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Choir & Organ is the leading independent magazine for all professionals and amateurs in the choral and organ worlds – whether you are an organist, choral director or singer, organ builder, keen listener, or work in publishing or the record industry, Choir & Organ is a must-read wherever you live and work.

Every two months our expert contributors bring you beautifully illustrated features on newly built and restored organs, insights into the lives and views of leading organists, choral directors and composers, profiles of pioneering and well-established choirs, and topical coverage of new research, festivals and exhibitions. In keeping with our commitment to music at the cutting edge, we commission a new work from a young composer in every issue, making the score freely available for download and performance.

Our international news and previews, with breaking stories, key awards and forthcoming premieres, combine with reviews of the latest CDs, DVDs and sheet music, and listings of recitals, festivals and courses, to keep you up to date with events and developments around the world.


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The Neoclassical Organ and the Great Aristide Cavaillé-Coll Organ of Saint-Sulpice, Paris

St Albans International Organ Competitions winners

20 July 2013

After a hotly contested final round of the Interpretation Competition, it was 11pm before the winners of the St Albans International Organ Competitions were announced last night.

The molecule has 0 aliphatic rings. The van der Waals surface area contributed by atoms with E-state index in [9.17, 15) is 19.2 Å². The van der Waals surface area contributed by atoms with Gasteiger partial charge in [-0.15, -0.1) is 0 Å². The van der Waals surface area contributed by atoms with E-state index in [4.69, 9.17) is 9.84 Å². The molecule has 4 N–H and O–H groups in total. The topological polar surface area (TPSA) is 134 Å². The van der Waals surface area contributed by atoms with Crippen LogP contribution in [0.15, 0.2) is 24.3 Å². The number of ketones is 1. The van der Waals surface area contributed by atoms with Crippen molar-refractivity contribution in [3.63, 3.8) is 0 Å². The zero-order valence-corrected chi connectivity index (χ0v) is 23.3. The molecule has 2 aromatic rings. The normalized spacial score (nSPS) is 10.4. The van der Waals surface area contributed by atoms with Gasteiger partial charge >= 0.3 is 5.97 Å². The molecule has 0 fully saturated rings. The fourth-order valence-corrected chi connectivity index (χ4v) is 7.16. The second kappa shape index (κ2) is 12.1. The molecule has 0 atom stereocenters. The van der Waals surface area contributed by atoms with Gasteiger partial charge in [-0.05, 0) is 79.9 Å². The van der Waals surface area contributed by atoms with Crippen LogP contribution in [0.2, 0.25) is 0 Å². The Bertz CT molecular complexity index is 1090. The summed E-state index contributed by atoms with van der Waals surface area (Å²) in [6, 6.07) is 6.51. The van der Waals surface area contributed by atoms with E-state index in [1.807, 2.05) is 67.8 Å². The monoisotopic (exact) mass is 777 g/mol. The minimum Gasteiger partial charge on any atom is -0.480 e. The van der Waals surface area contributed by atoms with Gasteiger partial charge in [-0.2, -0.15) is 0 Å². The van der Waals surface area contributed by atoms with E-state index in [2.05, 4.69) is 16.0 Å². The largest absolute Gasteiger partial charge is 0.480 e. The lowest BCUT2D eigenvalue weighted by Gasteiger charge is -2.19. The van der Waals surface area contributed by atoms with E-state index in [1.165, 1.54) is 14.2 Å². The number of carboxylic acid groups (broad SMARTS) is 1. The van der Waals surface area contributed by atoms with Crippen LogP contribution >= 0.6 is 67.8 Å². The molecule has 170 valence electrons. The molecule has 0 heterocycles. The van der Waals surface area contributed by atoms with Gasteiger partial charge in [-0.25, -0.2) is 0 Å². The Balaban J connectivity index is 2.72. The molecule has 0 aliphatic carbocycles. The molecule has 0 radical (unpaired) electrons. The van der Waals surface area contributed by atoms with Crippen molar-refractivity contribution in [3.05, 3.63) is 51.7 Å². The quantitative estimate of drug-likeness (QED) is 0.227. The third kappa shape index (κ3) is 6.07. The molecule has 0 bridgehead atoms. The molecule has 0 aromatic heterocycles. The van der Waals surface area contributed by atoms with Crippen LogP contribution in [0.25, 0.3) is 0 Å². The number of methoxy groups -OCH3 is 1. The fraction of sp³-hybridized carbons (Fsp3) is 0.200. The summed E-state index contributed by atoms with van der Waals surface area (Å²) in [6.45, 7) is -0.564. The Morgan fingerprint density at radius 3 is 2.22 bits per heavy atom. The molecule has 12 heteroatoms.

Taking the Interpretation First Prize and Gold Medal was Simon Thomas Jacobs (UK), a former organ scholar at Clare College, Cambridge, where he studied with David Sanger with additional lessons from Jacques van Oortmerssen in Amsterdam. He is now based in the US as fellow in sacred music at Christ Church Cathedral, Indianapolis. Jacobs was also awarded the Audience Prize for the most enjoyable performance in the Interpretation Final according to those listening.

Second prize in the Interpretation Competition was shared between Anna-Victoria Baltrusch (Germany) and Benjamin Sheen (UK).

The Improvisation Competition was won by Martin Sturm (Germany), an organist, pianist, conductor and composer from Regensburg. Martin had impressed the 2011 judges in 2011 with his originality of approach to improvisation, and his return to St Albans this year earned him the much sought after Tournemire Prize.

The Peter Hurford Bach Prize, for the best performance of JS Bach in any round of the competition, was won by Jihoon Song (South Korea).

The Jon Laukvik Prize, for the best performance of Laukvik's commissioned work Aria, Fugue & Final, was awarded to Benjamin Sheen (UK).

The Douglas May Award, for the best performance of a competition work in either the Quarter- or Semi-final rounds of either competition, was won by David Cassan (France), who had made it through to the Finals of the Improvisation Competition.

The Prizewinners Concert will be held at 11.30am this morning, and will include the premiere (by James McVinnie) of David J. Loxley-Blount's Sonus Repercussus, which won the Choir & Organ Composition Competition 2013, held in partnership with St Albans International Organ Festival.

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